Hedge fund fees – the traditional 2% management fee and 20% performance fee - have faced downward pressure for several years now although the decline has been marginal. A survey of investors by the prime brokerage business at Goldman Sachs in 2013 found most hedge funds charged on average a 1.65% management fee and an 18.3% performance fee.
“Established hedge funds have by and large not reduced fees by a significant margin. In regards to start-up hedge funds, there is more pressure on fees from investors, particularly if that investor is an early stage allocator. Nonetheless, the barrier to entry for new managers because of regulations and the cost of operational infrastructure, means investors need to be sensitive on fees, and not force managers to make excessive concessions,” commented Leonard.
Investors also told the Credit Suisse survey they anticipated potential capacity constraints at hedge funds could emerge as managers return money, close to new capital or simply exit the business. Some firms are deliberately shutting out new investors amid concerns their funds are becoming too big to manage effectively, something which is likely to have a negative impact on performance.
A number of hedge funds including Egerton Capital and Citadel have been forced to stop accepting new capital in order to maintain their performance. The Credit Suisse survey added capacity constraints at these larger hedge funds could provide opportunities for newer and mid-sized funds to raise meaningful capital.
“There is a perfect storm of limited capacity due to funds closing to new capital and managers retiring or simply converting their businesses into family offices, while high barriers to entry continue to limit new supply. This does provide an opportunity for smaller managers as allocators such as pension funds and consultants, which would have historically invested in the bulge bracket firms, might start to put money to work at more mid-sized hedge funds,” said Leonard.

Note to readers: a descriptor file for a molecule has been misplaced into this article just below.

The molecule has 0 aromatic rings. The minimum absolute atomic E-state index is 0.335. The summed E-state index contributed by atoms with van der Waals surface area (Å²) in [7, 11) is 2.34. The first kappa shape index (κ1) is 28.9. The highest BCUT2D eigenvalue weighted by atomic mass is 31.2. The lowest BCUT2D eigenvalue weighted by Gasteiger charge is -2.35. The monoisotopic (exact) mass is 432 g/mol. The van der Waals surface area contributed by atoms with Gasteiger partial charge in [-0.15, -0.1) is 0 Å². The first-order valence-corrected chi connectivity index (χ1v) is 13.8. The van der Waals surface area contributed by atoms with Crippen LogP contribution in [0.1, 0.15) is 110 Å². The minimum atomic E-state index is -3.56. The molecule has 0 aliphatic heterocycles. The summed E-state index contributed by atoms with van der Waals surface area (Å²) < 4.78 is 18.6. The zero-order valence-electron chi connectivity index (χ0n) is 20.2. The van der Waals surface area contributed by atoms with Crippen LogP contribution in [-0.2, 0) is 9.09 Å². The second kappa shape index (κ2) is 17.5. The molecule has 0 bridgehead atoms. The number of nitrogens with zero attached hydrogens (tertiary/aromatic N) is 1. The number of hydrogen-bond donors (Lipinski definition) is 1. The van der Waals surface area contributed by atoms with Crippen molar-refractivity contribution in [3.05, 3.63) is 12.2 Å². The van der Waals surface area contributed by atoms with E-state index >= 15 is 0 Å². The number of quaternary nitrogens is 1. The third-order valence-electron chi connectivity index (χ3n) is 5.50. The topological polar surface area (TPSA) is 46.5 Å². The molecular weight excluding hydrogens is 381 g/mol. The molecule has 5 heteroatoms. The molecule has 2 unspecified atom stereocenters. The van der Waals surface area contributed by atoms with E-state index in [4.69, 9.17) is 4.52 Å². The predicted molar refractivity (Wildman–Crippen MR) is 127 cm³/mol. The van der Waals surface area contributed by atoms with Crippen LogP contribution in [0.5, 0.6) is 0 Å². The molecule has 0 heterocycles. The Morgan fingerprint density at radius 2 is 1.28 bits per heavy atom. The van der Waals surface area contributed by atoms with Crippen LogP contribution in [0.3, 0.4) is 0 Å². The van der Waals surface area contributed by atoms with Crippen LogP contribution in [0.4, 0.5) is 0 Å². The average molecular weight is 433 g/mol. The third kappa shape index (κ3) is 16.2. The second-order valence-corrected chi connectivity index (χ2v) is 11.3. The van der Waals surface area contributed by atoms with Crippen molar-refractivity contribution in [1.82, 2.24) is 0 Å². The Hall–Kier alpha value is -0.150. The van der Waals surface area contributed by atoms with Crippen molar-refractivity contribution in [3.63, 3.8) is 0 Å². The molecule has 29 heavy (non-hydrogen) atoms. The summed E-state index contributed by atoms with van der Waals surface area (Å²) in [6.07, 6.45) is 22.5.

Regulation is no longer the main priority for investors dropping from a top two concern to fifth in the Credit Suisse survey. The survey said this was attributable to managers successfully incorporating many of the regulatory requirements into their business models.
“In 2013, many investors were unclear about what the regulations would look like. Policymakers were still even debating Dodd-Frank in 2013 while there was continued uncertainty about the Alternative Investment Fund Managers Directive (AIFMD). Today, investors have a better perception about what the regulation will look like and its implications on the hedge fund industry,” said Leonard.
US hedge funds have been filing their Forms PF and CPO-PQR with the Securities and Exchange Commission (SEC) and Commodity Futures Trading Commission (CFTC) respectively for around 18 months now. Despite initial complaints about the workload this regulatory reporting entailed, many hedge funds acknowledge the process has become more straightforward.
Nonetheless, European hedge funds are facing a torrent of reporting requirements courtesy of AIFMD, which forces firms to submit an Annex IV to regulators, not to mention reporting their over-the-counter and exchange traded derivatives transactions to trade repositories as mandated under the European Markets Infrastructure Regulation (EMIR).
“There is still a lack of clarity in the US about AIFMD, particularly in regards to what constitutes reverse solicitation. This is prompting some non-EU managers to adopt a ‘wait and see’ approach before marketing to Europe,” said Leonard.
Some optimists even believe AIFMD could turn out to be a marketing opportunity for managers. A number of European pension plans and insurers have been reluctant to invest in hedge funds because their mandates did not permit them to allocate into offshore vehicles. However, these conservative institutions might be more amenable to investing in AIFMs. “There is debate whether an AIFM brand could emerge that would rival UCITS. But at the moment it is too early to tell,” said Leonard.
In terms of top concerns among investors, respondents to the Credit Suisse survey cited crowded trades, risk complacency due to the low volatility environment and hedge funds chasing equity markets.
Credit Suisse surveyed more than 500 institutions with $1.16 trillion in hedge fund allocations.